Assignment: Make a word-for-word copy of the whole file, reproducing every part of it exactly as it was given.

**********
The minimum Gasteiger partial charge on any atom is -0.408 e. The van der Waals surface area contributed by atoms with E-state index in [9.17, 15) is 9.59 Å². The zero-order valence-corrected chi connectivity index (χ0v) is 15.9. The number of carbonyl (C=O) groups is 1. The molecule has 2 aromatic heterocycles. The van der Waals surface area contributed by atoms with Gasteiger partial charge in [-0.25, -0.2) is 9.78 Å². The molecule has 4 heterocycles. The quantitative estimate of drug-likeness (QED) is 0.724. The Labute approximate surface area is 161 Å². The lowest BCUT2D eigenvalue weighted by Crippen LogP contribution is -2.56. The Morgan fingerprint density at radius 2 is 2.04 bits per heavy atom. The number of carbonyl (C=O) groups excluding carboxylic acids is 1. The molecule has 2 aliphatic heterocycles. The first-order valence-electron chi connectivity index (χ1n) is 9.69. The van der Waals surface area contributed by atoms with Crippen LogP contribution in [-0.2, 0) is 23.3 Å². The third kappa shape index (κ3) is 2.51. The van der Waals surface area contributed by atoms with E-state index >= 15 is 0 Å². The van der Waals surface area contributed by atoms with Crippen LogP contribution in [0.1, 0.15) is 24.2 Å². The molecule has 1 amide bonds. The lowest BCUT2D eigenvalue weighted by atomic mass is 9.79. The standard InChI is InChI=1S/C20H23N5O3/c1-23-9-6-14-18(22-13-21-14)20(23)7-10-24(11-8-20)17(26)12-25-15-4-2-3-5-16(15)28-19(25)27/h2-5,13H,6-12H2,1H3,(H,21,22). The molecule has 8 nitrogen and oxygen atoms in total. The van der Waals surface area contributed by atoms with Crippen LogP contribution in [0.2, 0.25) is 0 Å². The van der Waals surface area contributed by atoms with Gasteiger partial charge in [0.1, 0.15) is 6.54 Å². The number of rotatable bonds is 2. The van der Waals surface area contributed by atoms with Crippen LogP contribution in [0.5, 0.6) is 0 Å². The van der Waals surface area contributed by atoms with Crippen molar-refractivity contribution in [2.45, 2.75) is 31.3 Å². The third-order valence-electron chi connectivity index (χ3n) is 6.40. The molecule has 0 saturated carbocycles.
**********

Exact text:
The minimum Gasteiger partial charge on any atom is -0.408 e. The van der Waals surface area contributed by atoms with E-state index in [9.17, 15) is 9.59 Å². The zero-order valence-corrected chi connectivity index (χ0v) is 15.9. The number of carbonyl (C=O) groups is 1. The molecule has 2 aromatic heterocycles. The van der Waals surface area contributed by atoms with Gasteiger partial charge in [-0.25, -0.2) is 9.78 Å². The molecule has 4 heterocycles. The quantitative estimate of drug-likeness (QED) is 0.724. The Labute approximate surface area is 161 Å². The lowest BCUT2D eigenvalue weighted by Crippen LogP contribution is -2.56. The Morgan fingerprint density at radius 2 is 2.04 bits per heavy atom. The number of carbonyl (C=O) groups excluding carboxylic acids is 1. The molecule has 2 aliphatic heterocycles. The first-order valence-electron chi connectivity index (χ1n) is 9.69. The van der Waals surface area contributed by atoms with Crippen LogP contribution in [-0.2, 0) is 23.3 Å². The third kappa shape index (κ3) is 2.51. The van der Waals surface area contributed by atoms with E-state index >= 15 is 0 Å². The van der Waals surface area contributed by atoms with Crippen LogP contribution in [0.1, 0.15) is 24.2 Å². The molecule has 1 amide bonds. The lowest BCUT2D eigenvalue weighted by atomic mass is 9.79. The standard InChI is InChI=1S/C20H23N5O3/c1-23-9-6-14-18(22-13-21-14)20(23)7-10-24(11-8-20)17(26)12-25-15-4-2-3-5-16(15)28-19(25)27/h2-5,13H,6-12H2,1H3,(H,21,22). The molecule has 8 nitrogen and oxygen atoms in total. The van der Waals surface area contributed by atoms with Crippen LogP contribution in [0.2, 0.25) is 0 Å². The van der Waals surface area contributed by atoms with Gasteiger partial charge in [0.1, 0.15) is 6.54 Å². The number of rotatable bonds is 2. The van der Waals surface area contributed by atoms with Crippen LogP contribution in [0.5, 0.6) is 0 Å². The van der Waals surface area contributed by atoms with Crippen molar-refractivity contribution in [2.45, 2.75) is 31.3 Å². The third-order valence-electron chi connectivity index (χ3n) is 6.40. The molecule has 0 saturated carbocycles.